So long to forever chemicals

3M will stop making and using “forever chemicals” by the end of 2025, amid growing concern from governments and the public that the substances can cause serious health problems.

Why it matters: 3M is one of the biggest producers of per- and polyfluoroalkyl substances (known as PFAS), so their decision is a significant step towards phasing out an entire class of chemicals used in everything from cosmetics, to cookware, to firefighting materials. 

  • 3M helped invent PFAS as part of WWII-era military research, and they quickly became popular because of their durability and non-stick, water-repellent quality.

Since PFAS break down very slowly in the environment, they can accumulate in water, wildlife, and people—exposure to them in high levels has been linked to cancer, cholesterol problems, developmental issues in children, and decreased fertility.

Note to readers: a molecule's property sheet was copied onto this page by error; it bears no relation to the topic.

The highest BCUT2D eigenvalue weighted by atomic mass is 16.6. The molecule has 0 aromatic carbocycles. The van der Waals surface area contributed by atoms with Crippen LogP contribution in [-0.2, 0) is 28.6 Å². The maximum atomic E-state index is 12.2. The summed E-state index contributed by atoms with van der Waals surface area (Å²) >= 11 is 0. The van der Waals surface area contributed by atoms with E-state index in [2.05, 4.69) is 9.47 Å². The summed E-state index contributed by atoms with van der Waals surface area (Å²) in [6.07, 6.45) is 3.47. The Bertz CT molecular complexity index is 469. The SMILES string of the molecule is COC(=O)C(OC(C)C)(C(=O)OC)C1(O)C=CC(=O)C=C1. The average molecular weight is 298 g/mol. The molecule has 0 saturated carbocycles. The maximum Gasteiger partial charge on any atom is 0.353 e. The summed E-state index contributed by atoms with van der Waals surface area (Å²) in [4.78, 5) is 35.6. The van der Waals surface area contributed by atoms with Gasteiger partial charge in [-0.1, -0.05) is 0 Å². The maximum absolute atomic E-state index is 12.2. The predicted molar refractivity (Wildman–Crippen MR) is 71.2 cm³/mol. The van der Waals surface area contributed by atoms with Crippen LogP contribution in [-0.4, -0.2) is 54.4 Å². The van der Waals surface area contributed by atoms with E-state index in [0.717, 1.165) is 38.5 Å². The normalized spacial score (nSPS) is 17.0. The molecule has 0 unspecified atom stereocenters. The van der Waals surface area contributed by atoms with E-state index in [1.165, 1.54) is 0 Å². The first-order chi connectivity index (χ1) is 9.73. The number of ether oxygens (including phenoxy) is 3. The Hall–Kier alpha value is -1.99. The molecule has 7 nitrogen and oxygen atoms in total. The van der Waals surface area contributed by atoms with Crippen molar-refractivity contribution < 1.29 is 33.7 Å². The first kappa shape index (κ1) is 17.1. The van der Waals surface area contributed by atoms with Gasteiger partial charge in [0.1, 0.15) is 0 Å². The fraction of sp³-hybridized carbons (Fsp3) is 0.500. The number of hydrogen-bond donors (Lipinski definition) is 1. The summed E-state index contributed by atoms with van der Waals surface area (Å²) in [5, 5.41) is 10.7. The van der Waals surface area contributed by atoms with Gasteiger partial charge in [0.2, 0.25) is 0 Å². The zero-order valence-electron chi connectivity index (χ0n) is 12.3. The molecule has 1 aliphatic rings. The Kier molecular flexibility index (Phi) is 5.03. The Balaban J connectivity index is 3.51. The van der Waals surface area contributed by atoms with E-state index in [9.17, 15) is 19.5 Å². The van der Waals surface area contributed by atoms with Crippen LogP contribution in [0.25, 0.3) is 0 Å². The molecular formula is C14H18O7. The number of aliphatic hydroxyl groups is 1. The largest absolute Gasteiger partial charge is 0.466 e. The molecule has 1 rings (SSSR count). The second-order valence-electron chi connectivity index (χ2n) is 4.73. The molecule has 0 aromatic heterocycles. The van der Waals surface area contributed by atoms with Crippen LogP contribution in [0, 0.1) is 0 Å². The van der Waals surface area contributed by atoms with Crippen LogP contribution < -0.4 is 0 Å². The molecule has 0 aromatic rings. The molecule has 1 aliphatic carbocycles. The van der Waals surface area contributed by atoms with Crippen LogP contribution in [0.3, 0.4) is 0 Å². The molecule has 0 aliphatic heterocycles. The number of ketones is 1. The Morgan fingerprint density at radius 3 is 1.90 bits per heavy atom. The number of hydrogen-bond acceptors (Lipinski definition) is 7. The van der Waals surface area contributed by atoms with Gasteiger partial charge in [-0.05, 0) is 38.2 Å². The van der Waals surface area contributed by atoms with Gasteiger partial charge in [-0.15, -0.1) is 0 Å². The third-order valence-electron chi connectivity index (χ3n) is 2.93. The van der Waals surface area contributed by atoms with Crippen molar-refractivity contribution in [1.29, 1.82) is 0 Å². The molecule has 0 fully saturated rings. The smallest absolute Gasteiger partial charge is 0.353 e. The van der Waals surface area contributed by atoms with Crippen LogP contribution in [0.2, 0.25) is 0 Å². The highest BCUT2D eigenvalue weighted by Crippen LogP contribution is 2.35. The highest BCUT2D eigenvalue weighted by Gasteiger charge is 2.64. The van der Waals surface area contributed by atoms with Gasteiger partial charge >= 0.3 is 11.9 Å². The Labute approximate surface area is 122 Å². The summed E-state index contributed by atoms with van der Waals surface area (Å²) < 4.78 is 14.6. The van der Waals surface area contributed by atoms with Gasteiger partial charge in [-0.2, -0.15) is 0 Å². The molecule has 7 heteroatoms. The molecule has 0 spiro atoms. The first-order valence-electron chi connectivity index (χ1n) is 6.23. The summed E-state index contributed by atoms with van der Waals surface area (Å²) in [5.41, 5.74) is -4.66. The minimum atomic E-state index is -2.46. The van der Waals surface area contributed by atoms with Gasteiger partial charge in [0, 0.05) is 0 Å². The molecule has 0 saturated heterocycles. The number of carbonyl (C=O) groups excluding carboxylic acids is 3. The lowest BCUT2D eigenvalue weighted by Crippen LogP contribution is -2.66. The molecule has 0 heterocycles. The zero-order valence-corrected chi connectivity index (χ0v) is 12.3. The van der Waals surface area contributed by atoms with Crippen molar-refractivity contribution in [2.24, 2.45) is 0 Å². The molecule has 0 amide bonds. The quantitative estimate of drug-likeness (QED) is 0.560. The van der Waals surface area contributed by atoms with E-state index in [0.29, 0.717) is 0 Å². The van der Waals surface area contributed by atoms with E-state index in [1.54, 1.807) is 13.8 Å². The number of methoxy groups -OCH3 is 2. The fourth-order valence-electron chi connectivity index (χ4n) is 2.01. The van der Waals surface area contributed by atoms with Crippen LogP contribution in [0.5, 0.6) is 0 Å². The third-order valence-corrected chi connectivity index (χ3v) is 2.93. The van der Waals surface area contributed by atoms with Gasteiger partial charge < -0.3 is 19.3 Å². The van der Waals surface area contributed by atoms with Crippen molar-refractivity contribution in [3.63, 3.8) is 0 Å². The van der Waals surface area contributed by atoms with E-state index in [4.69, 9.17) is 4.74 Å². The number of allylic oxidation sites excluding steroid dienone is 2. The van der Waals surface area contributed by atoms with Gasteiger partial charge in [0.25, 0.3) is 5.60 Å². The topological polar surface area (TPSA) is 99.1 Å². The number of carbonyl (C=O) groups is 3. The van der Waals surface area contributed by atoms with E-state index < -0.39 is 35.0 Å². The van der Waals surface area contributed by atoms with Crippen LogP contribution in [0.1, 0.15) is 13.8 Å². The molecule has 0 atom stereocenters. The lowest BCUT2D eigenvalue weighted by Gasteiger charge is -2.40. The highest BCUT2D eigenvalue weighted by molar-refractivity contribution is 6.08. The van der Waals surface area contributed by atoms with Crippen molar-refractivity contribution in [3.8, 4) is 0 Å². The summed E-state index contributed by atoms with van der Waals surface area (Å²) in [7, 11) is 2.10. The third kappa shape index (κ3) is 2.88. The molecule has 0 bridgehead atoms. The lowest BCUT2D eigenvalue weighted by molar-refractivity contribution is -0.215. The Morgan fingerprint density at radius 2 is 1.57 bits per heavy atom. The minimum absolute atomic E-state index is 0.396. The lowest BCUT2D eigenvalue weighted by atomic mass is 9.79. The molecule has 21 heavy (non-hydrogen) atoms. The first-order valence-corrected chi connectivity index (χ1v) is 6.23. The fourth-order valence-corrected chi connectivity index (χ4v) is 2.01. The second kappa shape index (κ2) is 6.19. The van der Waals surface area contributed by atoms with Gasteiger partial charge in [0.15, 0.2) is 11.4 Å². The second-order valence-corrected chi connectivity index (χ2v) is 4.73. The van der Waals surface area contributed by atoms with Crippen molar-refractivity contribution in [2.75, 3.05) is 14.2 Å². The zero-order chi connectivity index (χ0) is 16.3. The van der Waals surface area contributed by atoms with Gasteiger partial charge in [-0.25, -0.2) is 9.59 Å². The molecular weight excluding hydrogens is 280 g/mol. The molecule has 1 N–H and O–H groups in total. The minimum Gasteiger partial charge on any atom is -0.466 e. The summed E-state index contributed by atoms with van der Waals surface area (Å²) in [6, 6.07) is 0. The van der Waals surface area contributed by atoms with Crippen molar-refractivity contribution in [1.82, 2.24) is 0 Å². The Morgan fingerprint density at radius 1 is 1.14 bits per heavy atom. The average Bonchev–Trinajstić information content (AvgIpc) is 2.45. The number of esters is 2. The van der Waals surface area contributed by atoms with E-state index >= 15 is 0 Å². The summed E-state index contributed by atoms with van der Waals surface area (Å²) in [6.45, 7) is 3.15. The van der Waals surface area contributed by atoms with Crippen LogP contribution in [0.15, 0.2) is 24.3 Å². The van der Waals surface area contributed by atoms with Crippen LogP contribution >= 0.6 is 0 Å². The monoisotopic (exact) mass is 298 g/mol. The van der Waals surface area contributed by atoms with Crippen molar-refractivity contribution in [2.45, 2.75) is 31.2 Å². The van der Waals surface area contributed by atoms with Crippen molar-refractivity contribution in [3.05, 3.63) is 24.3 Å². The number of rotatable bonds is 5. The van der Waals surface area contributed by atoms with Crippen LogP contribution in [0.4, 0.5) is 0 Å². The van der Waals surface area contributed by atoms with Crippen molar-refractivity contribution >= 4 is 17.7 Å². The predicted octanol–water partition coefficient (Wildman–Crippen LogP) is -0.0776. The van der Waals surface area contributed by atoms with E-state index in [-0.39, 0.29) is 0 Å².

Why it’s happening: The company said its decision to phase out PFAS was driven partly by looming EU restrictions and increasing regulatory scrutiny in both the US and Canada.

  • 3M is also facing legal liability (as much as US$30 billion, by one estimate) stemming from lawsuits over health impacts and cleanup costs associated with PFAS.

Zoom out: Other makers and users of PFAS, like DuPont and Chemours, will now face more pressure to follow 3M and ditch the chemicals.